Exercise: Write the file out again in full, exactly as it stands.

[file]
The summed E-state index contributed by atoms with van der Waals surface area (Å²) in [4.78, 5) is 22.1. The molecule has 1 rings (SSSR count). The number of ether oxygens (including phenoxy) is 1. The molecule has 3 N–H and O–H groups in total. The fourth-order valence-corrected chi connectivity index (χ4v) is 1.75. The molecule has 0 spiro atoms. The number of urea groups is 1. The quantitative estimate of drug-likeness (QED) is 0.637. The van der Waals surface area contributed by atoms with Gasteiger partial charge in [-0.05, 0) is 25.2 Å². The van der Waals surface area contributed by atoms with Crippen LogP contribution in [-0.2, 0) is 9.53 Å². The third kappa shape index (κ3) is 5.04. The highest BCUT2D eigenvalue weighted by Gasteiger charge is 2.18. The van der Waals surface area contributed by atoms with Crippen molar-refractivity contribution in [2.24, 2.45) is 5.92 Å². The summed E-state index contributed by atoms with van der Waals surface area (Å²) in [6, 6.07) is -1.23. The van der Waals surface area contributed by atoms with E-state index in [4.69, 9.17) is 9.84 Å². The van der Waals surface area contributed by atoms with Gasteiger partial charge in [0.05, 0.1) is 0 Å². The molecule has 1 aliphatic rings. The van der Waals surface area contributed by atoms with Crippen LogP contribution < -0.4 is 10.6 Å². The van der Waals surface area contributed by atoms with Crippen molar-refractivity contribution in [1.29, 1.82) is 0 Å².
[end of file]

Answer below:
The summed E-state index contributed by atoms with van der Waals surface area (Å²) in [4.78, 5) is 22.1. The molecule has 1 rings (SSSR count). The number of ether oxygens (including phenoxy) is 1. The molecule has 3 N–H and O–H groups in total. The fourth-order valence-corrected chi connectivity index (χ4v) is 1.75. The molecule has 0 spiro atoms. The number of urea groups is 1. The quantitative estimate of drug-likeness (QED) is 0.637. The van der Waals surface area contributed by atoms with Gasteiger partial charge in [-0.05, 0) is 25.2 Å². The van der Waals surface area contributed by atoms with Crippen LogP contribution in [-0.2, 0) is 9.53 Å². The third kappa shape index (κ3) is 5.04. The highest BCUT2D eigenvalue weighted by Gasteiger charge is 2.18. The van der Waals surface area contributed by atoms with Crippen molar-refractivity contribution in [2.24, 2.45) is 5.92 Å². The summed E-state index contributed by atoms with van der Waals surface area (Å²) in [6, 6.07) is -1.23. The van der Waals surface area contributed by atoms with E-state index in [4.69, 9.17) is 9.84 Å². The van der Waals surface area contributed by atoms with Gasteiger partial charge in [0.05, 0.1) is 0 Å². The molecule has 1 aliphatic rings. The van der Waals surface area contributed by atoms with Crippen LogP contribution < -0.4 is 10.6 Å². The van der Waals surface area contributed by atoms with Crippen molar-refractivity contribution in [1.29, 1.82) is 0 Å².